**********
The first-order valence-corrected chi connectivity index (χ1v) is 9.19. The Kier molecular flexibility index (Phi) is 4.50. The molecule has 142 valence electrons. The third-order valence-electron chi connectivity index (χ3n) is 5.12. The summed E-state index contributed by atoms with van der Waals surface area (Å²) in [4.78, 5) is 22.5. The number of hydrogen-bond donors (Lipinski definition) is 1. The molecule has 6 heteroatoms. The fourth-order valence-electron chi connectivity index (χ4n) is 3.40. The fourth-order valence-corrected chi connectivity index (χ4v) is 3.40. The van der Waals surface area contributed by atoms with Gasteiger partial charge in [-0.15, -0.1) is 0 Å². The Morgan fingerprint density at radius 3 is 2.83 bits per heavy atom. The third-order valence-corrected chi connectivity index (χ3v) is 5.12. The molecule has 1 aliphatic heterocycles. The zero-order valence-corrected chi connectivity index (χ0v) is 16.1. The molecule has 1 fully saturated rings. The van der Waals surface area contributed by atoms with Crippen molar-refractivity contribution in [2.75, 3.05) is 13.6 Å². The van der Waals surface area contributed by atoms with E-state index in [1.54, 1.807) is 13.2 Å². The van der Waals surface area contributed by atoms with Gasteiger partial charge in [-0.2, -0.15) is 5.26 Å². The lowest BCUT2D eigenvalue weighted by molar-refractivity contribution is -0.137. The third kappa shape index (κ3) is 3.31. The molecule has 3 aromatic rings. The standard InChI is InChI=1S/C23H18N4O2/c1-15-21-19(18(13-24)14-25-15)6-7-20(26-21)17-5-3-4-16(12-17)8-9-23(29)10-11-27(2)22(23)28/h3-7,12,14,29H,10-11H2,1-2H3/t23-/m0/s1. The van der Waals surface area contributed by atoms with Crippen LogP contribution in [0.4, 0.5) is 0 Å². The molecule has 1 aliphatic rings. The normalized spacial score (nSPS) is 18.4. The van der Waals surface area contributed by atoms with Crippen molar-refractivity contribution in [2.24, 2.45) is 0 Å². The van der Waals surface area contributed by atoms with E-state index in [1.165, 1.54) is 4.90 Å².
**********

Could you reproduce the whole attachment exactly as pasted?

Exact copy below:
The first-order valence-corrected chi connectivity index (χ1v) is 9.19. The Kier molecular flexibility index (Phi) is 4.50. The molecule has 142 valence electrons. The third-order valence-electron chi connectivity index (χ3n) is 5.12. The summed E-state index contributed by atoms with van der Waals surface area (Å²) in [4.78, 5) is 22.5. The number of hydrogen-bond donors (Lipinski definition) is 1. The molecule has 6 heteroatoms. The fourth-order valence-electron chi connectivity index (χ4n) is 3.40. The fourth-order valence-corrected chi connectivity index (χ4v) is 3.40. The van der Waals surface area contributed by atoms with Gasteiger partial charge in [-0.15, -0.1) is 0 Å². The Morgan fingerprint density at radius 3 is 2.83 bits per heavy atom. The third-order valence-corrected chi connectivity index (χ3v) is 5.12. The molecule has 1 aliphatic heterocycles. The zero-order valence-corrected chi connectivity index (χ0v) is 16.1. The molecule has 1 fully saturated rings. The van der Waals surface area contributed by atoms with Crippen molar-refractivity contribution in [2.75, 3.05) is 13.6 Å². The van der Waals surface area contributed by atoms with E-state index in [1.54, 1.807) is 13.2 Å². The van der Waals surface area contributed by atoms with Gasteiger partial charge in [-0.2, -0.15) is 5.26 Å². The lowest BCUT2D eigenvalue weighted by molar-refractivity contribution is -0.137. The third kappa shape index (κ3) is 3.31. The molecule has 3 aromatic rings. The standard InChI is InChI=1S/C23H18N4O2/c1-15-21-19(18(13-24)14-25-15)6-7-20(26-21)17-5-3-4-16(12-17)8-9-23(29)10-11-27(2)22(23)28/h3-7,12,14,29H,10-11H2,1-2H3/t23-/m0/s1. The van der Waals surface area contributed by atoms with Crippen LogP contribution in [0.4, 0.5) is 0 Å². The molecule has 1 aliphatic rings. The normalized spacial score (nSPS) is 18.4. The van der Waals surface area contributed by atoms with Crippen molar-refractivity contribution in [2.24, 2.45) is 0 Å². The van der Waals surface area contributed by atoms with E-state index in [1.165, 1.54) is 4.90 Å².